Palm said during its first quarter conference call Thursday that it planned to dump Windows Mobile for its phones in favor of its own webOS mobile operating system. Not a huge surprise considering Palm has staked its future on webOS, starting with the launch of the Pre in June.
Still, it's a setback for Microsoft as it tries to gain ground in smartphone market against the likes Apple and BlackBerry-maker Research In Motion and Google's new Android operating system.
Windows Mobile is already struggling, with its share of the smartphone OS market falling to 9% in the second quarter compared to a year ago. Losing Palm also means Microsoft will lose potential customers for its Windows for Mobile Marketplace app storefront.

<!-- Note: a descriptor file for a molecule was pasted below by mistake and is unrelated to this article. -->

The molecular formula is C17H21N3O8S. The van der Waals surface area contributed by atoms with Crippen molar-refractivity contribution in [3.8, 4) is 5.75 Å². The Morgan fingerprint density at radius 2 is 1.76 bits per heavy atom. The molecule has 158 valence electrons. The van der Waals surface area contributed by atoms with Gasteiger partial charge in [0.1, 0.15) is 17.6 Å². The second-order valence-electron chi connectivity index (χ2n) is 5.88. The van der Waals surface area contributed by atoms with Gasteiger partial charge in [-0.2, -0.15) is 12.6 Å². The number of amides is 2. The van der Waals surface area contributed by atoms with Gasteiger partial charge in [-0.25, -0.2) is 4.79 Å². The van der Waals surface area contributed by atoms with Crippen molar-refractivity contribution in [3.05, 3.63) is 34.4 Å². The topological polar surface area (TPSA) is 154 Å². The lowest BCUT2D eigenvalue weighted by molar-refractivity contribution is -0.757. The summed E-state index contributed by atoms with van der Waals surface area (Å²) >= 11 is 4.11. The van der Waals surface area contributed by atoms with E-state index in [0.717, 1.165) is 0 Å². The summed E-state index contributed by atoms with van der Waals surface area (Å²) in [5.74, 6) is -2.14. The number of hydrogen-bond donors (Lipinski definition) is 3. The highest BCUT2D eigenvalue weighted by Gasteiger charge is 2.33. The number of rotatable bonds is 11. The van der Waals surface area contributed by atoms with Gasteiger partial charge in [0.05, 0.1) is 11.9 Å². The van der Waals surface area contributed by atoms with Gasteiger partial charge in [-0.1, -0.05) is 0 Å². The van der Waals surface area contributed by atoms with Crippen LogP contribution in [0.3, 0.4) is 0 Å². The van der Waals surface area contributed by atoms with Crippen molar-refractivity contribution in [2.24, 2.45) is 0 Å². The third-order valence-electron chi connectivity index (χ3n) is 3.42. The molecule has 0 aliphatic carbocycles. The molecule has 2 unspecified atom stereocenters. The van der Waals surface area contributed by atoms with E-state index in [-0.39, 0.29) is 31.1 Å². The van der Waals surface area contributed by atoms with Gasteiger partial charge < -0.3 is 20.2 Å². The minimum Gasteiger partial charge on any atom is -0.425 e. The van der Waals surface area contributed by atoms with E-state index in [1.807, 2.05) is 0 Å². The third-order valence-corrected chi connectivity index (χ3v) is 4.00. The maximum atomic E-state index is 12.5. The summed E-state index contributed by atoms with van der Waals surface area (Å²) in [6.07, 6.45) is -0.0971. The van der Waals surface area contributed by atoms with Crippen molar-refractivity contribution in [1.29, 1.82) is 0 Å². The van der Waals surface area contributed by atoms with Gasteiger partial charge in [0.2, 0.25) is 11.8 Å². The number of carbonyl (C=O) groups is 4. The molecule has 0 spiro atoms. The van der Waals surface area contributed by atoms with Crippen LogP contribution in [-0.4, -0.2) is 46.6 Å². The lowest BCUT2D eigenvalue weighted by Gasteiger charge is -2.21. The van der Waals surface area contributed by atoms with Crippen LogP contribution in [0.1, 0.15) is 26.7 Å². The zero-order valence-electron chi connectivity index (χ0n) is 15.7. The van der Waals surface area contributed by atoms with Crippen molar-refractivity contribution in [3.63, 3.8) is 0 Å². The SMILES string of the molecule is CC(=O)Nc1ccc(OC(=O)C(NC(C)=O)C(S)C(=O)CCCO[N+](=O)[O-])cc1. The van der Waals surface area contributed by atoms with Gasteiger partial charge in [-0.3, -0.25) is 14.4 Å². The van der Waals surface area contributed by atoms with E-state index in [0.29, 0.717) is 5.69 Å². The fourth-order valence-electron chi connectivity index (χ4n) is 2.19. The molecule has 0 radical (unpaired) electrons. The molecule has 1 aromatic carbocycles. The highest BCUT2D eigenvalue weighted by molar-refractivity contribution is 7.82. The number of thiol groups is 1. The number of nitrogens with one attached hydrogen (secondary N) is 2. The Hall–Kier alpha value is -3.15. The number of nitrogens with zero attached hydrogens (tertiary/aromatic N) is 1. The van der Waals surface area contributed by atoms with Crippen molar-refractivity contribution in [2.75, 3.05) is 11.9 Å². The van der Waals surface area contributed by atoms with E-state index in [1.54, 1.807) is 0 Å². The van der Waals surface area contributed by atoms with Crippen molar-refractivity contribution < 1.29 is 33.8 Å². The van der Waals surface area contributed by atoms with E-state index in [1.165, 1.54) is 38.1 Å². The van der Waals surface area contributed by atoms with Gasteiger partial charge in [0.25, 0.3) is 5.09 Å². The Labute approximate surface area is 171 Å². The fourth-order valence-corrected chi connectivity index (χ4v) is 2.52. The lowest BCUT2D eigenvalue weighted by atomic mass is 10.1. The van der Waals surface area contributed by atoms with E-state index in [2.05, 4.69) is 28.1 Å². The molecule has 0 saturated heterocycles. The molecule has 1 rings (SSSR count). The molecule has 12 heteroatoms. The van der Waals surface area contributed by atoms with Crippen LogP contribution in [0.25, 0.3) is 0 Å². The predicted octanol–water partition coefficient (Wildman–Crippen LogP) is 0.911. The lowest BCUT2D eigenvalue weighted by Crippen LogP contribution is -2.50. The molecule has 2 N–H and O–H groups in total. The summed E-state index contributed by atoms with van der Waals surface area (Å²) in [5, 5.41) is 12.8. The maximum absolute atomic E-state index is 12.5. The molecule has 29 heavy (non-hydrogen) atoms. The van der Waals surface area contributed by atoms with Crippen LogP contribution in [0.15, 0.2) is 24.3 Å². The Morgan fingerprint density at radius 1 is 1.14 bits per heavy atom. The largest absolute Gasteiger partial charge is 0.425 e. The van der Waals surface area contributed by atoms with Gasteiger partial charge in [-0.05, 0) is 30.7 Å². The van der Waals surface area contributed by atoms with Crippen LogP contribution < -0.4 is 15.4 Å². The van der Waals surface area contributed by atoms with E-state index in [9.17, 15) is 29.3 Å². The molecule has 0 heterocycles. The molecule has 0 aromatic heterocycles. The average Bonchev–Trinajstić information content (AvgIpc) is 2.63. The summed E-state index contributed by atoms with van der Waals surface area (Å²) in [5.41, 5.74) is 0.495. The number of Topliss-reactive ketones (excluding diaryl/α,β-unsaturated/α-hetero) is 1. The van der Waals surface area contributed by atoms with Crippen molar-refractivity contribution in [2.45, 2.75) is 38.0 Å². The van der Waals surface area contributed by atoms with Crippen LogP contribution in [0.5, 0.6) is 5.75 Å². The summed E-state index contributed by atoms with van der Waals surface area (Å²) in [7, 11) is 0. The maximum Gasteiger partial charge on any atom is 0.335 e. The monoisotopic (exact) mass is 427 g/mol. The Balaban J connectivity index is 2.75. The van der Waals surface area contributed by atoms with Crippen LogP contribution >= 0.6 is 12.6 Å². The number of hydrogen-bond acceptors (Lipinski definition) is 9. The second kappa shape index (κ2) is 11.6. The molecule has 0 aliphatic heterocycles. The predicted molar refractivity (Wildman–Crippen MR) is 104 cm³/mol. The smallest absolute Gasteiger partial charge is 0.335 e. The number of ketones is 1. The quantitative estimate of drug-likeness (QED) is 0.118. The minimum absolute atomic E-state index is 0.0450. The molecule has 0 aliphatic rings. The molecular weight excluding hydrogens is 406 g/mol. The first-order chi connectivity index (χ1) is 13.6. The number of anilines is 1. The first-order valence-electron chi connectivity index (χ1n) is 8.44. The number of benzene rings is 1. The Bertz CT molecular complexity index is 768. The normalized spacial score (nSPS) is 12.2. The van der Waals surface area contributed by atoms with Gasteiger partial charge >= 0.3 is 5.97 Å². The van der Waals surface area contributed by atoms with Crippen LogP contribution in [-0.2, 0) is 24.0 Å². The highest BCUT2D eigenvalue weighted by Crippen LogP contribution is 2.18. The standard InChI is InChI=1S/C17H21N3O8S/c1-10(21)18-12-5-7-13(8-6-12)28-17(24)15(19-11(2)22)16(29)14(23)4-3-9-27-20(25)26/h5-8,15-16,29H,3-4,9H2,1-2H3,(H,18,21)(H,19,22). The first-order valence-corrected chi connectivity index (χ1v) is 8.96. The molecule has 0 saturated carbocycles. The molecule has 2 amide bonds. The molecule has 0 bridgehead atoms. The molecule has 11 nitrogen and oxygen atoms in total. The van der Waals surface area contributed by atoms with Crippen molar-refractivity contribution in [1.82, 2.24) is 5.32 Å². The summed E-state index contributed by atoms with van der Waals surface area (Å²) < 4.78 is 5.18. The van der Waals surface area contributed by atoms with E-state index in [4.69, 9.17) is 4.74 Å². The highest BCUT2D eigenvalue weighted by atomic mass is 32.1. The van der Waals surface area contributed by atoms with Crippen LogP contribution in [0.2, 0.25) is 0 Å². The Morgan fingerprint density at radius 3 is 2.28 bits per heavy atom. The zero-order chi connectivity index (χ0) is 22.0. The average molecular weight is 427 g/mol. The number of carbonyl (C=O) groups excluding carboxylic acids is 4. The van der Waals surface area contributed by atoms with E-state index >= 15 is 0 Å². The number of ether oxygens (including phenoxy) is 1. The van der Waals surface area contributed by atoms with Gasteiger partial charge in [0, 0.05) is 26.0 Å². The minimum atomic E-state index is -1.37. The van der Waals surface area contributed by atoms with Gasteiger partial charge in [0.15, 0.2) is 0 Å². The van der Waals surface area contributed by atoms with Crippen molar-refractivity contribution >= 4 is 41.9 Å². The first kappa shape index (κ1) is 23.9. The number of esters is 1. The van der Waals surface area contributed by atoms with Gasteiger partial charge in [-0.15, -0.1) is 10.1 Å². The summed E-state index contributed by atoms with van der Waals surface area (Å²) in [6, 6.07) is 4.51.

Microsoft may be pinning its hopes for the next major upgrade of its mobile platform on social networking. A post on mobiletechworld highlights a recent job posting by the software giant suggesting Windows Mobile 7, expected to be released in late 2010, will be have an emphasis on social networking, similar to Motorola's new Android-based Motoblur system.
In the meantime, Microsoft has also opened its mobile options beyond Windows Mobile through a broad partnership with Nokia announced in August. Under the agreement, the companies will work together to develop Microsoft applications optimized for Nokia devices including a Symbian-flavored version of Microsoft Office. The Symbian operating system, which powers most Nokia phones, has 51% of the smartphone market.
But without its own smartphone, Microsoft may have to open up even more to compete in a mobile market shifting toward open operating systems like Android or new proprietary ones like webOS. Or else it faces market share shrinking to zero.